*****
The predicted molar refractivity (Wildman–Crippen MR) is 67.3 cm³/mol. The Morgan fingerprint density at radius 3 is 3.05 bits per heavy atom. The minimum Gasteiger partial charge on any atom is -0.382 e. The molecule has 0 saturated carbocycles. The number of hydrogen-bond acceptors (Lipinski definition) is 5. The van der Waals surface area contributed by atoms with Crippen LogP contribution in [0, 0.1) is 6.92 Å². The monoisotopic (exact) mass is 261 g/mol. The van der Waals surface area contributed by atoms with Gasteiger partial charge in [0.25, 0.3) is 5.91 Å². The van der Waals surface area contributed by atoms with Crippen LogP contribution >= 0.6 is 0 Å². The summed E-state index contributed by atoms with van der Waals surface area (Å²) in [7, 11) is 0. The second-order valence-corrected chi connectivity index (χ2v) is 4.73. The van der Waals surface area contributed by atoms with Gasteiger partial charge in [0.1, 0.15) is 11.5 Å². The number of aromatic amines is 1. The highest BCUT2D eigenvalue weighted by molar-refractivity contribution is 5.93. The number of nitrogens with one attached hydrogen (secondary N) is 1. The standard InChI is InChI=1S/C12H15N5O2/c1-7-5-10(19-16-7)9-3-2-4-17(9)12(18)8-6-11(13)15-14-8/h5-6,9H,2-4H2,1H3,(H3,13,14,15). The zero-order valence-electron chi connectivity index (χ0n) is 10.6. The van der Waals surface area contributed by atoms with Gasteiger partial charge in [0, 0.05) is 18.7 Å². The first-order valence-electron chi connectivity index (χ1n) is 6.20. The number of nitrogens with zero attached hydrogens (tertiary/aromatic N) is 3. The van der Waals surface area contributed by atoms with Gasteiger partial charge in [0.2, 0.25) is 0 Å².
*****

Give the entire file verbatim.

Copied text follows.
The predicted molar refractivity (Wildman–Crippen MR) is 67.3 cm³/mol. The Morgan fingerprint density at radius 3 is 3.05 bits per heavy atom. The minimum Gasteiger partial charge on any atom is -0.382 e. The molecule has 0 saturated carbocycles. The number of hydrogen-bond acceptors (Lipinski definition) is 5. The van der Waals surface area contributed by atoms with Crippen LogP contribution in [0, 0.1) is 6.92 Å². The monoisotopic (exact) mass is 261 g/mol. The van der Waals surface area contributed by atoms with Gasteiger partial charge in [0.25, 0.3) is 5.91 Å². The van der Waals surface area contributed by atoms with Crippen LogP contribution >= 0.6 is 0 Å². The summed E-state index contributed by atoms with van der Waals surface area (Å²) in [7, 11) is 0. The second-order valence-corrected chi connectivity index (χ2v) is 4.73. The van der Waals surface area contributed by atoms with Gasteiger partial charge in [0.1, 0.15) is 11.5 Å². The number of aromatic amines is 1. The highest BCUT2D eigenvalue weighted by molar-refractivity contribution is 5.93. The number of nitrogens with one attached hydrogen (secondary N) is 1. The standard InChI is InChI=1S/C12H15N5O2/c1-7-5-10(19-16-7)9-3-2-4-17(9)12(18)8-6-11(13)15-14-8/h5-6,9H,2-4H2,1H3,(H3,13,14,15). The zero-order valence-electron chi connectivity index (χ0n) is 10.6. The van der Waals surface area contributed by atoms with Gasteiger partial charge in [0, 0.05) is 18.7 Å². The first-order valence-electron chi connectivity index (χ1n) is 6.20. The number of nitrogens with zero attached hydrogens (tertiary/aromatic N) is 3. The van der Waals surface area contributed by atoms with Gasteiger partial charge in [0.2, 0.25) is 0 Å².